Michael Fassbender

This has to be one of the more cooler and inventive pieces of viral marketing in quite sometime. With Prometheus less than four months away from hopefully blowing our feeble minds, we’re still slightly in the dark on Alien prequel. The teaser relied on atmospheric “Holy hell!” visuals, while this viral video actually gives insight into one of the film’s characters, Peter Weyland, of Weyland Industries. Guy Pearce‘s role has been one of the production’s best kept secrets since he joined the project, but now we know he’ll be one of the core links to the Alien franchise. If you recall, Weyland’s company plays a big part in the Alien mythology. Prometheus writer Damon Lindelof wrote this short and Ridley Scott served as a supervisor. Hopefully we’ll be getting more of these from Weyland Industries. Watch it after the break.

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Do you guys even like hearing rumors straight out of Deadline Daytona Beach? Be honest. Is there value in them for you as movie fans? Do you feel like reporting chatter is just like being back in Film Blogging High School (where all of Rejects attended, and were subsequently kicked out). Tell me. In any case, it’s a slow pre-Oscars Friday, and it looks like all we have to report are rampant rumors. So here they are. Deadline Detroit reports that MGM “is making an offer” to rising star Joel Kinnaman for the titular role in the new Robocop. That’s right, the news isn’t that MGM has made an offer, it’s that they will. I’m getting to old for this game. But while rumors and gossip and chatter are, by and large, not very exciting, this news is – mainly because the possibility of a fresh face in an old property is actually interesting.

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Wegottold? Deadline Calabasas, ever an outlet to gracefully announce news, reports that Michael Fassbender is indeed committed to lead the Cormac McCarthy-written and Ridley Scott-directed The Counselor. We’ve known this was a strong possibility for a couple of weeks now, but isn’t it nice to have things confirmed? Even if we apparently need to be loudly “TOLD!” so? What we know about the film has not changed – it’s been described as “No Country For Old Men on steroids” and it’s a modern tale that takes place in the American Southwest. Fassbender will play the title character, “a respected lawyer who thinks he can dip a toe in to the drug business without getting sucked down. It is a bad decision and he tries his best to survive it and get out of a desperate situation.” It’s no surprise that Scott went to Fassbender, who is not only a hot name, but who Scott just worked with on his new Prometheus. It seems a natural (and solid) fit. Scott is reportedly looking to start shooting on May 1, so we might be getting this baby sooner rather than later.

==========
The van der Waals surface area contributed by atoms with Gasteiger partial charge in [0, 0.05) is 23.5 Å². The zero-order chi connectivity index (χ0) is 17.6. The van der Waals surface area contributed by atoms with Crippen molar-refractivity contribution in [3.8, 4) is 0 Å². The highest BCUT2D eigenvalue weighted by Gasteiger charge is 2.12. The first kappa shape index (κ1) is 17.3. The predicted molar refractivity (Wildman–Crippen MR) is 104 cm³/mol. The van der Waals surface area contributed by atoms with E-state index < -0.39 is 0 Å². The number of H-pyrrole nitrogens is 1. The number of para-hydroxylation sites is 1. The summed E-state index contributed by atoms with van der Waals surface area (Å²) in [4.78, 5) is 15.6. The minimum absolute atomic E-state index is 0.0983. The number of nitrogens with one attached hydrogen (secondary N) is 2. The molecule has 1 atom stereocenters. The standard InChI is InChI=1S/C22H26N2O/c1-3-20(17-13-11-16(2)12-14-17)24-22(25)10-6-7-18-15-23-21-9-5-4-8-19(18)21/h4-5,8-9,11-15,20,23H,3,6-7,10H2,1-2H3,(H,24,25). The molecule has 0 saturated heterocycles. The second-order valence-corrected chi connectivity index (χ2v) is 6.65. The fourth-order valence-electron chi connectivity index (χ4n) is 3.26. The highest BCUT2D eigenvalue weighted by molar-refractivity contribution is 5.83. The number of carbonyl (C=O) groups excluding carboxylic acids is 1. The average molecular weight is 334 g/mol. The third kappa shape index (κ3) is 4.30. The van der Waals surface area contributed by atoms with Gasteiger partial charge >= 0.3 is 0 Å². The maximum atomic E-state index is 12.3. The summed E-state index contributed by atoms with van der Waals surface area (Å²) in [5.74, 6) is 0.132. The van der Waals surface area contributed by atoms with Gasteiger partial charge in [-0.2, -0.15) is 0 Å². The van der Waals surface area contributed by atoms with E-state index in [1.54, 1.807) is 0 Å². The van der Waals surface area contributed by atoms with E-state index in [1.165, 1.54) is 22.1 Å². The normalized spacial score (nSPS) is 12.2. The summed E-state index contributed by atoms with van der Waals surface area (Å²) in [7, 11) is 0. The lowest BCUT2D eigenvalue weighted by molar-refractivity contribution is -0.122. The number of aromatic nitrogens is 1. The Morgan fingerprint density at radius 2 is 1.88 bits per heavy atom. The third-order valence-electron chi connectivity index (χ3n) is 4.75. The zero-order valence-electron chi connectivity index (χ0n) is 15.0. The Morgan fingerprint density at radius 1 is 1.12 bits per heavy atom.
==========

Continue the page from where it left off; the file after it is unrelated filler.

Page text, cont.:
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What is Movie News After Dark DRINKING? It’s what happens when Neil leaves and Kate Erbland and I joke about me doing this column drunk and then don’t realize that’s probably a bad idea until the next day. So hello and welcome to maybe the only installment ever of Movie News After Drinking, brought to you by Old Crow Bourbon. Old Crow Make it a Double! (Note: We should get paid for this). I think my introduction needs to be longer before I put that page break thing here and before I get fired for making a mockery of this column. Ghost Rider: Spirit of Vengeance came out today and it should come as little surprise that most people hate the movie. Our boy Jack Giroux reviews the flick over at TheFilmStage where he politely points out that Jerry Springer jokes are old enough to be getting paternity tests themselves (that means they’re like 15 years old).

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Over the past several years there has developed a sort of holy trinity of young actors whose careers I’m watching develop with great glee. Every time any of them come out with a new project, you can count on me being first in line to see what they’ve come up with. These three mythic men go by the names Ryan Gosling, Tom Hardy, and Michael Fassbender. But even a devotee such as me has to admit that the newest project Fassbender has in the works sounds a little odd. Fassbender and screenwriter Ronan Bennett (Public Enemies) have spent the last year or so setting up Irish Myths through their production company, Finn McCool Films. It’s a story that Fassbender himself will star in about some of the mythical figures from the Irish legends of the 8th century. The series of stories that they’ll be tackling is known as the Ulster Cycle, which tells the tales of the clashes between King Conchobar’s Ulaid tribe and the Connachta tribe, which was led by Queen Mebh. If that sounds like a lot to take in already, just wait, there’s more.

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X-Men: First Class ended up being the miracle of last summer. With the quick production schedule and the less-said-about-it-the-better X3 and X-Men Origins: Wolverine, who would’ve thought we’d get the best in the series yet? Well, we did. If you’ve seen the first three films of the franchise, you really don’t have to be an analytical comic book nerd to notice a few continuity problems. Or, if you want to look at it in a brighter and more logical light, it was Matthew Vaughn, Jane Goldman and the brass at Fox starting anew. With Vaughn recently announced to helm the sequel to his poppy origin story, hopefully he’ll continue to build a new X-Men film universe. Who wouldn’t want to see characters like Gambit and Angel all finally given justice, and in the 1970s nonetheless? I would. Whether or not that’ll happen is still up in the air, but it seems plausible. Although Jane Goldman isn’t officially attatched to pen the sequel and she’s got plenty of other projects on her schedule, I couldn’t help but to discuss the potential of a sequel, as well as her plans for Nate Simpson‘s Nonyplayer: